Preparing for Retirement Requires Thought to Future Healthcare Costs

Below is an article on healthcare changes and how they’ll affect your retirement written by eMoney CEO, Ed O’Brien. This article was originally published on Forbes.com.

As Congress and the new administration look to overhaul the Affordable Care Act, healthcare has been a hot topic in the news. And rightly so, as the outcome is likely to have an impact on most of us.

Regardless of the outcome, the cost of healthcare in retirement will remain an issue that individuals need to address to properly plan for the future. I hear this all the time from our financial advisor clients, as they explain the critical implications of not properly planning for healthcare expenses both pre- and post-retirement. After all, healthcare is not cheap, even for those who are deemed “healthy.”

 

The Hard Numbers

Retired households spend an average of $40,938 a year with healthcare as the third most expensive item following housing and transportation, respectively, according to the Consumer Expenditure Survey conducted by the U.S. Bureau of Labor Statistics in 2014. Furthermore, the survey shows that healthcare spending increases with age.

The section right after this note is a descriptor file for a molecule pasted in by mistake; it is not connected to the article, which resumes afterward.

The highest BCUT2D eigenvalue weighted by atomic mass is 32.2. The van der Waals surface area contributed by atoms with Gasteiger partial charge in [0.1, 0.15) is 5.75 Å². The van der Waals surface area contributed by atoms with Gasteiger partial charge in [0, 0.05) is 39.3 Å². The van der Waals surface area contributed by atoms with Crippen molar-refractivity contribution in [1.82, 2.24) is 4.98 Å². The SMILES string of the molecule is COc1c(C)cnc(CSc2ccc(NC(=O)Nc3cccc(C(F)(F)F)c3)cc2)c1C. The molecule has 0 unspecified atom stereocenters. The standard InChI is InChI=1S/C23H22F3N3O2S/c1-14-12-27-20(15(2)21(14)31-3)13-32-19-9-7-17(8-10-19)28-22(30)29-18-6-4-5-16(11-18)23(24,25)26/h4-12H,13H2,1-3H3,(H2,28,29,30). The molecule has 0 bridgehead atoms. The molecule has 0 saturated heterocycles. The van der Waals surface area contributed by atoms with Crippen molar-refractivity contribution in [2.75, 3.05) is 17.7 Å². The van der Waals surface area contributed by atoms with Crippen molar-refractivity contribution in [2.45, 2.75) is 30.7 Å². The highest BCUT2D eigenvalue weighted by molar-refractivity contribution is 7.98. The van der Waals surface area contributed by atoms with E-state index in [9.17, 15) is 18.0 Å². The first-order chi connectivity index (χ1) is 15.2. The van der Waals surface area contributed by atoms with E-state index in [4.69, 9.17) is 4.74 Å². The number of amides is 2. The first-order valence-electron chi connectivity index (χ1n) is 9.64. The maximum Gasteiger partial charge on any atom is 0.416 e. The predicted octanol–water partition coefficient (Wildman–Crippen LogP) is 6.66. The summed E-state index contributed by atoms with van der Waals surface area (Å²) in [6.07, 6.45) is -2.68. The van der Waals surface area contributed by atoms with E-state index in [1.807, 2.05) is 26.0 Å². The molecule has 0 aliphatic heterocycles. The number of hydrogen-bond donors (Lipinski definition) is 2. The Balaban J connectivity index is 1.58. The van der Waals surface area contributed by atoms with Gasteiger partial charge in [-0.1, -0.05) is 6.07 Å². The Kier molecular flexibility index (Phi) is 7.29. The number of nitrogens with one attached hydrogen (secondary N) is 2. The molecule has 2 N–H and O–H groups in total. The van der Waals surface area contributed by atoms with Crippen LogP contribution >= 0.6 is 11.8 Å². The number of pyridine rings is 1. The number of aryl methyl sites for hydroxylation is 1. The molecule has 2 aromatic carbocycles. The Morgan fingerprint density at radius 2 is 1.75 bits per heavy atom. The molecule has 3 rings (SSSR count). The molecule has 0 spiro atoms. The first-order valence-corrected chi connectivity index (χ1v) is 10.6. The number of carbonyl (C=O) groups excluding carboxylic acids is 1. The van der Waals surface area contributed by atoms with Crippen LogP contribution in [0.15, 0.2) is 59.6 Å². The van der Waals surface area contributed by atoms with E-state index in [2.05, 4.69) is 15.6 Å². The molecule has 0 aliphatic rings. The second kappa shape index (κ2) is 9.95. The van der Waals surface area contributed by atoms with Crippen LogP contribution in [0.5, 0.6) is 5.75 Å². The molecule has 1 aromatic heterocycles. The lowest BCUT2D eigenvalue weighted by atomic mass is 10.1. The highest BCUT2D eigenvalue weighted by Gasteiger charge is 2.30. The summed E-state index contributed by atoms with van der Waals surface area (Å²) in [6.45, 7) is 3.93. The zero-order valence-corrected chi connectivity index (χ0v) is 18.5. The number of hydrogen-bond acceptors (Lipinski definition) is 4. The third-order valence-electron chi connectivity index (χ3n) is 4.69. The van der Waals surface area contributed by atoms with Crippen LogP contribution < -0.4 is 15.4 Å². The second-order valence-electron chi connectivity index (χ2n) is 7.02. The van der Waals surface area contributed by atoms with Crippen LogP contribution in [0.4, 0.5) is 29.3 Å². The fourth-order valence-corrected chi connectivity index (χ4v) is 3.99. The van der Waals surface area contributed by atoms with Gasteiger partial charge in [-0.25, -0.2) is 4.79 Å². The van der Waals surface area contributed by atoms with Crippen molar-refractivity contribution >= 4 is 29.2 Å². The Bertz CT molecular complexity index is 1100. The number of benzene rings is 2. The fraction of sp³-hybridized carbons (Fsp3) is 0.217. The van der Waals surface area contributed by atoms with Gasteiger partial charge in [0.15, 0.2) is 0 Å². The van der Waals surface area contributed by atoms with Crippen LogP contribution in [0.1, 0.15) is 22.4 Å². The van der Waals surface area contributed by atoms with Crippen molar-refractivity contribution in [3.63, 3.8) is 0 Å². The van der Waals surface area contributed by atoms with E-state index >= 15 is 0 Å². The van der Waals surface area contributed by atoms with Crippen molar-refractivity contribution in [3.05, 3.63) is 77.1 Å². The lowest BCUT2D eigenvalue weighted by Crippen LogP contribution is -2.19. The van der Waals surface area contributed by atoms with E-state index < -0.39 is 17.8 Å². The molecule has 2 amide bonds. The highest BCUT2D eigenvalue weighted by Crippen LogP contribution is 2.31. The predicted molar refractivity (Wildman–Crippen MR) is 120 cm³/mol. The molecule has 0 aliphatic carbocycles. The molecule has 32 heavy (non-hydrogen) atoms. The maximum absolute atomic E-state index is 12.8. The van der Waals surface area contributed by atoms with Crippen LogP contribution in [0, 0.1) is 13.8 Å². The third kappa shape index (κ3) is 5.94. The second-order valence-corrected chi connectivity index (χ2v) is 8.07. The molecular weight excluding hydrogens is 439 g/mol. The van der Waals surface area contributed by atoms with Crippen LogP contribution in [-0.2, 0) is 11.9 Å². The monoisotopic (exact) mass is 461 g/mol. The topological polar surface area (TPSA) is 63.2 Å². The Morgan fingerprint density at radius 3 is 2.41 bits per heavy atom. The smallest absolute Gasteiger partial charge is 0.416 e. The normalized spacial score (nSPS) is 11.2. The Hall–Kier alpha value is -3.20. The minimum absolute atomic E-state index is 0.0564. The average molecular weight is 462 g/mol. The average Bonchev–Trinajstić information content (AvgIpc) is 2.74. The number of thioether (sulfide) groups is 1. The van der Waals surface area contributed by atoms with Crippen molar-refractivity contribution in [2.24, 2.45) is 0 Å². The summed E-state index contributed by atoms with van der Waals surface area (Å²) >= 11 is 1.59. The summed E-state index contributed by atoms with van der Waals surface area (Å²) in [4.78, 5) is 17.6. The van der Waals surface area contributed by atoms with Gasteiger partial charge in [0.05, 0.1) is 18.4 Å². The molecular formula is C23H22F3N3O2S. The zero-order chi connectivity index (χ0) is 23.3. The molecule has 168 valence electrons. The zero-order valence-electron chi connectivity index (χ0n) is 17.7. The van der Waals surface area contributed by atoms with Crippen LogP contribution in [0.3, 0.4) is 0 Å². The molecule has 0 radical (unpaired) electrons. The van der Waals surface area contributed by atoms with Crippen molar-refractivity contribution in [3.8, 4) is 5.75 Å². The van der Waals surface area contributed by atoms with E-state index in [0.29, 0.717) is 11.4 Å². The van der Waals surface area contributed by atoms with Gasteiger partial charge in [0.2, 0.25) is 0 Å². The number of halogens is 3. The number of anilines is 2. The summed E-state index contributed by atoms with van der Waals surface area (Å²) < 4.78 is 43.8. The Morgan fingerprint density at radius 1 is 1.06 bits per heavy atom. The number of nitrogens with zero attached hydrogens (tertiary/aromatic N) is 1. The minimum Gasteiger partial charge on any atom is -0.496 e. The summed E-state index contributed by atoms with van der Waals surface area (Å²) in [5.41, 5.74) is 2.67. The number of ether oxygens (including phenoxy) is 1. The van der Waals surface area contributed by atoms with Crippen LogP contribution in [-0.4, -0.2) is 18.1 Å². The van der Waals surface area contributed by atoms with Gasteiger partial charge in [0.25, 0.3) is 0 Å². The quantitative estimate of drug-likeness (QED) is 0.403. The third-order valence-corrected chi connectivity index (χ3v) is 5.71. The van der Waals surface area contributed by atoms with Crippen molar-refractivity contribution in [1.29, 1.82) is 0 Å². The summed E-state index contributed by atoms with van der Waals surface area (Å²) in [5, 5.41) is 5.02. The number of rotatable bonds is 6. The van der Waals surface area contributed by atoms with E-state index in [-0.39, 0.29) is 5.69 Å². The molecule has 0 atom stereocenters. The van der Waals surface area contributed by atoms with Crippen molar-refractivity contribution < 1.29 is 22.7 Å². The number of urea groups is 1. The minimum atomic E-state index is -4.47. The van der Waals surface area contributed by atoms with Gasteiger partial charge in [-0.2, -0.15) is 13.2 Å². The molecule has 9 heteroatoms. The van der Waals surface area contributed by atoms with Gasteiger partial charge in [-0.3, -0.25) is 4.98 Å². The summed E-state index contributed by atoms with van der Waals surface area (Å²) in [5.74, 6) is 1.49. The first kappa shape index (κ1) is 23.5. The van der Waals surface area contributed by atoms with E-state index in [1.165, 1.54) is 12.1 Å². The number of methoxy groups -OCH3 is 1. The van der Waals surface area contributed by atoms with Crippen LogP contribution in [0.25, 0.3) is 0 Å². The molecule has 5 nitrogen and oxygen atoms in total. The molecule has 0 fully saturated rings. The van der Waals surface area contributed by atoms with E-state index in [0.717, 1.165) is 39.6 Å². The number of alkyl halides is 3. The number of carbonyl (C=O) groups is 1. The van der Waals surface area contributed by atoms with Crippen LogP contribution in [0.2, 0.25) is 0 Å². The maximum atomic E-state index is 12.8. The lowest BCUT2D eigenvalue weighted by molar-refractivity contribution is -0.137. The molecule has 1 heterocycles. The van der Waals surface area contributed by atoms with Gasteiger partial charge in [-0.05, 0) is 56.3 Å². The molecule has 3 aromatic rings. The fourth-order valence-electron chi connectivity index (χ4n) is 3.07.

Fidelity’s 2016 study on retiree healthcare costs projects that a couple, both age 65, would need $260,000 during retirement to cover their healthcare costs. This is up from $245,000 in the 2015 study and $220,000 in 2014.

Additionally, the 2016 study indicates that retirees will need an additional $130,000 in retirement savings to cover projected long-term care costs.

Clearly, this is a significant amount of money and these numbers are likely to keep growing over time.

 

Retirement planning implications

Whether you are a do-it-yourselfer or use a financial advisor, healthcare costs need a line-item in your retirement budget. For those working with an advisor who uses a financial planning system that allows online collaboration, this is a great way to monitor how changes in the healthcare landscape impact your financial and retirement planning.

Changes in the cost of coverage offered via Medicare, your current health insurance or your health situation, these changes can be discussed and updated online by you and your advisor. The sooner the impact is reflected in your plan, the more time you and your advisor will have to implement a contingency strategy if needed.

Failing to account for this additional cost in retirement can impact your post retirement plans in that you may not be able to afford the lifestyle you had hoped for. If you’re not sure where to begin on how to account for these costs, here are a few ideas to get you started.

 

Health Savings Accounts

A health savings account or HSA can serve the dual purpose of providing a vehicle to put away money on a pre-tax basis for current medical expenses, or medical expenses down the road. A recent segment on The Nightly News with Lester Holt addressed HSA’s and how they can be part of your financial plan by serving as another saving tool.